OTTAWA – The Canadian Labour Congress says the federal government is allowing corporations to hoard billions of dollars received in tax breaks, and that is undercutting Canada’s ability to create good jobs.
“We can create a lot more jobs in Canada but only if the federal government is prepared to change policies that clearly have not worked,” says CLC President Ken Georgetti.
Georgetti was commenting on the release by Statistics Canada of its Labour Force Survey for September 2012. There were 1,393,800 unemployed Canadians in September and the unemployment rate was 7.4%.
“Our economy is sluggish and there is very little prospect on the horizon for real job growth,” Georgetti says. “We have five unemployed workers in this country for every job vacancy. For this situation to improve, the government has to move away from its failed policies.”
Georgetti says that Ottawa has given away billions of dollars in tax breaks to corporations in the hope that they would use the money to invest in job creation, but that has not happened. A CLC study early in 2012 showed that 10 of Canada’s largest companies had hoarded $30.7 billion in short and long term cash assets over the previous decade. The Governor of the Bank of Canada also criticized corporations for hoarding money rather than investing it in the economy.
Georgetti says, “If corporations refuse to invest the money they have been given in tax breaks, the government should take it back and use it to create strategic infrastructure. They can make valuable investments in urban transit, in social programs such as child care, and in training and apprenticeship programs for workers. That would put our tax money to much better use.”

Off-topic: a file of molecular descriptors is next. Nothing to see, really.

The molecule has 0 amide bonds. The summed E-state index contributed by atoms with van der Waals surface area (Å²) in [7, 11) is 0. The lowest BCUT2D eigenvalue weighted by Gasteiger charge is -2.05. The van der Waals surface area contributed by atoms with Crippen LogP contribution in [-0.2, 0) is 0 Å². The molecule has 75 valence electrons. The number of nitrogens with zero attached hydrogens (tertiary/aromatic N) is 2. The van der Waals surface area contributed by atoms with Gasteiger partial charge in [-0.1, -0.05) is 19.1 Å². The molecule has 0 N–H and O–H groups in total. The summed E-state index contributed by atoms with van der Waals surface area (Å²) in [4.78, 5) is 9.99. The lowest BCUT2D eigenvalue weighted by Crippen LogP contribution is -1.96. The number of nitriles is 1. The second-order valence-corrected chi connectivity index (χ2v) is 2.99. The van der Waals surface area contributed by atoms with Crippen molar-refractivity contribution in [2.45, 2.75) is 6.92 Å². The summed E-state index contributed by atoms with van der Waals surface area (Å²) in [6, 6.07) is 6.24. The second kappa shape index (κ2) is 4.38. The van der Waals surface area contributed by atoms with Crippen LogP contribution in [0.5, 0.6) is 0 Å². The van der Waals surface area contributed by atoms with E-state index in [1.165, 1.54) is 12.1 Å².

Georgetti says the CLC will make this case in the months leading up to the next federal budget in 2013.
Quick Analysis from CLC Senior Economist Angella MacEwen
There was an increase of 52,000 jobs in September, but 33,800 of them were in self-employment, a notoriously precarious form of work. Job losses in the public sector were offset by gains in construction, trade, and information, culture and recreation. Despite this, a smaller proportion of the population was employed this September (61.9%) than was the case a year ago (62%). The unemployment rate in September rose to 7.4%, and the number of unemployed Canadians rose by 20,500 to 1,394,000.
The labour market prospects for young workers continues to deteriorate. In September 2012, there were 173,000 fewer full-time jobs for youth aged 15-24 than there were back in September 2007. The employment rate for youth aged 20-24 fell to 66.6% in September 2012, which is five percentage points lower than in September 2008. The real unemployment rate for youth, including involuntary part-time and discouraged workers, was 19.6% in September 2012, which was 1.4 percentage points higher than September 2011.
Canada needs public investment in strategic infrastructure to spur job growth and improve labour productivity.
The Canadian Labour Congress, the national voice of the labour movement, represents 3.3 million Canadian workers. The CLC brings together Canada’s national and international unions along with the provincial and territorial federations of labour and 130 district labour councils. Web site: www.canadianlabour.ca Follow us on Twitter @CanadianLabour